Peter Gomes sits in his dark office in Memorial Church, whose white spire shoots up defiantly from the center of Harvard Yard. Gomes is wearing an elegant three-piece suit, bow tie, and gold-chain pocket watch. Squinting behind small gold spectacles, he speaks in his mannered baritone, which The New Yorker once called "three parts James Earl Jones, one part John Houseman."
Gomes, whose mother hailed from Boston's black aristocracy, has spent many of his 34 years at Harvard defending the right of evangelical groups to play a robust role in campus life, no matter how off-putting their activities have occasionally been to the university establishment, no matter how off-putting Gomes himself has occasionally been to the evangelicals for whom he has fought.
"My job has always been to remind people, even if they didn't want to hear it, that Christians belong here because this is our institution," says Gomes, a Baptist minister who is Harvard's longest-serving Plummer Professor of Christian Morals. "It may not look that way, but it was founded by us, for us, and we have kept it going, even in its most secular and pluralistic environment."
When he arrived on campus, Gomes recalls, the evangelicals were "rather beleaguered -- a small group of confessing Christians fighting godless Harvard." The university's push to diversify changed that. "People tend to think of affirmative action as only affecting racial minorities," he says, "but the change in Harvard demographics in the late '70s and early '80s meant that a lot of Midwestern white-bread Protestant Christian evangelicals at whom Harvard would never have looked in the past, and who would have never looked at Harvard, suddenly became members of the university."
Over the last decade, the evangelical scene has itself become more diverse. This brand of Christianity is particularly well suited to campus life, since it is propelled by "parachurch" groups like InterVarsity and Campus Crusade that don't recognize denominational lines. In fact, there is no uniform definition of "evangelical." Some define it merely as a style of expressing beliefs, incorporating a wide range of Protestants and even some Catholics. Others emphasize central building blocks: a conversion experience leading to a personal relationship with Jesus Christ, an acceptance of the Bible as the inerrant word of God, and a commitment to save souls by spreading the Word. This elasticity makes it impossible to determine a precise number of American evangelicals, though several surveys have estimated it to be at least a third of the US population.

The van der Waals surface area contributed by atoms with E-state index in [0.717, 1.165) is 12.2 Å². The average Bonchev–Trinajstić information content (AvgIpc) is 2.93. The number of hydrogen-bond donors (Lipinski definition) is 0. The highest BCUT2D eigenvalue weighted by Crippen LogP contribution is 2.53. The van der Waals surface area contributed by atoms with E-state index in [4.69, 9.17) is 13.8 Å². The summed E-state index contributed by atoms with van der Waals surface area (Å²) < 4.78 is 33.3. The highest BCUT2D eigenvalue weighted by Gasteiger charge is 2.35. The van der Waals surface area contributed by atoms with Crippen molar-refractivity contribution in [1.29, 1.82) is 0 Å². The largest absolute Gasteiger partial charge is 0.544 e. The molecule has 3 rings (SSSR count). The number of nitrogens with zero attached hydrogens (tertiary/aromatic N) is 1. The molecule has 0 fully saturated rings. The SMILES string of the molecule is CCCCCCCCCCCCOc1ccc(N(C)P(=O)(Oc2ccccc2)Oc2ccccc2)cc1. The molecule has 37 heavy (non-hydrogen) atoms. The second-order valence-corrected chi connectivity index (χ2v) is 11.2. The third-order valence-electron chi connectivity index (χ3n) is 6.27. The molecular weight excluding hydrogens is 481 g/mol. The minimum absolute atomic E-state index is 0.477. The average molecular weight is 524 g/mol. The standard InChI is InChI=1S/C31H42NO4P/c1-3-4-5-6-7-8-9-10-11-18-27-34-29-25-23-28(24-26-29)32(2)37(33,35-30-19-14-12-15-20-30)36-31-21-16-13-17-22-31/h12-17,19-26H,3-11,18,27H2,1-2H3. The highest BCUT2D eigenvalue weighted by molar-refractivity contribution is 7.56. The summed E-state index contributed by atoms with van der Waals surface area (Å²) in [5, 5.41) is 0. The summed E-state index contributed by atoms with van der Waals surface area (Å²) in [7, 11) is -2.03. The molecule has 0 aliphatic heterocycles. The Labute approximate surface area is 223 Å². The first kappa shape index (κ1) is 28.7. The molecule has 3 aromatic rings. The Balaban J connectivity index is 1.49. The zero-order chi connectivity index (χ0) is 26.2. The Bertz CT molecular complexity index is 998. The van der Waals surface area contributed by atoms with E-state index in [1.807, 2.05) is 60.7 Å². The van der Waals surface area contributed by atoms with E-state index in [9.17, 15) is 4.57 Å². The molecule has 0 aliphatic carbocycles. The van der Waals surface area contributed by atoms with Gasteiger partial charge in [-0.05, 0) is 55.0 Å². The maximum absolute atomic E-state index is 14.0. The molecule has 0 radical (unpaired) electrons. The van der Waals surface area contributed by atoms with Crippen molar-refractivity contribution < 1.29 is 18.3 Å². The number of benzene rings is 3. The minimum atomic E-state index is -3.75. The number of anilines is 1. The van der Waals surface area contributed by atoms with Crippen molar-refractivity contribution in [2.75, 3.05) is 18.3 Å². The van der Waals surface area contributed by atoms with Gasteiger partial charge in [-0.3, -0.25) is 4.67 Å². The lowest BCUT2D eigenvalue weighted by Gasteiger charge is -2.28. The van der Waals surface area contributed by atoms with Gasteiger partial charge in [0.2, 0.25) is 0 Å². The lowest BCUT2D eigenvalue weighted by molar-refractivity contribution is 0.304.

Whatever the definition, the evangelical presence on campus is a big, rowdy tent. Many students buy into all the tenets of the national parachurches, no matter how incompatible they may be with the ethos of the Eastern liberal arts college. Other students function more like "cafeteria Catholics," picking and choosing the tenets they can get behind.
And somewhere along the way, evangelical Christianity -- which a generation earlier had been a mark of embarrassment, a sign that you had checked your brain at the gate -- became not just tolerated but cool.
You can see this in the throngs of students from around Boston who cram into Harvard's Science Center on Friday nights to sing, "We are hungry for more of You/We are thirsty, oh Jesus." The event is called RealLife Boston, which is Campus Crusade's name for its 500-student Boston-area ministry, and the SRO crowd is made up of well-built athletes, attractive faces, even artsy types with chin hair and trendy black glasses. The emcee is Aaron Byrd, an easygoing junior from Abilene, Texas, who plays safety on the Harvard football team.